Nice question … I think it’s because the snow forms small separate crystals. Each of these crystals has surfaces which light can bounce off. So, when light shines on snow it is bounces off these surfaces in many different directions, and it is this diffuse bouncing (scattering) which gives it the white colour. Note that it isn’t like a mirror, because the bouncing is in random directions – a mirror bounces light in consistent directions (you can work out how by reading about Snell’s Law).
Ice has a more regular structure, which allows light to pass through without being scattered. It doesn’t have so many surfaces to scatter off, unless lots of bubbles are trapped in the ice.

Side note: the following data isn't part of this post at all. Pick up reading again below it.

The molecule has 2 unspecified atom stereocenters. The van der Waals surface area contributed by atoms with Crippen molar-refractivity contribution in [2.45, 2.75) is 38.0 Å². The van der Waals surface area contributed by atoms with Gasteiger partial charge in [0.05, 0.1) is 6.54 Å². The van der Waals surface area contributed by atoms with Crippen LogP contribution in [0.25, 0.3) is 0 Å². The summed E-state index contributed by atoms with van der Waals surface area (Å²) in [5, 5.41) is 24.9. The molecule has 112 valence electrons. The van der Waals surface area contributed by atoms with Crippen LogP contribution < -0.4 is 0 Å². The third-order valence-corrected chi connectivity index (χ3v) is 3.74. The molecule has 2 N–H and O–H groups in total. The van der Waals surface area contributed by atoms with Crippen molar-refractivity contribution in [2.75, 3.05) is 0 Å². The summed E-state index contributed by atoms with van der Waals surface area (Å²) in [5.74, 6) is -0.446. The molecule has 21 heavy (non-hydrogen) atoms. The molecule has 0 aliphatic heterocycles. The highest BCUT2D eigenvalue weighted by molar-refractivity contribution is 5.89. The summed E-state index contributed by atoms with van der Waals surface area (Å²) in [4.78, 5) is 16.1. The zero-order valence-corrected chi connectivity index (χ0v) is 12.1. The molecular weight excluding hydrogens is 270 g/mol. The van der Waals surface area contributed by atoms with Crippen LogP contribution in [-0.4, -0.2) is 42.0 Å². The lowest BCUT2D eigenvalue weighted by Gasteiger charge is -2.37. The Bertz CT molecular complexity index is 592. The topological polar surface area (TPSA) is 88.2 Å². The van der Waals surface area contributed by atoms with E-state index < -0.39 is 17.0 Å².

Water ice is really interesting – one of the few solid that is less dense that its liquid (which is why icebergs float – this wouldn’t happen in seas made from other molecules). Also, while we’re familiar with one form of water ice, there are actually many other ways that the water can solidify, particularly under high pressures. They have exciting names, like Ice IX, Ice X, Ice XI … 😉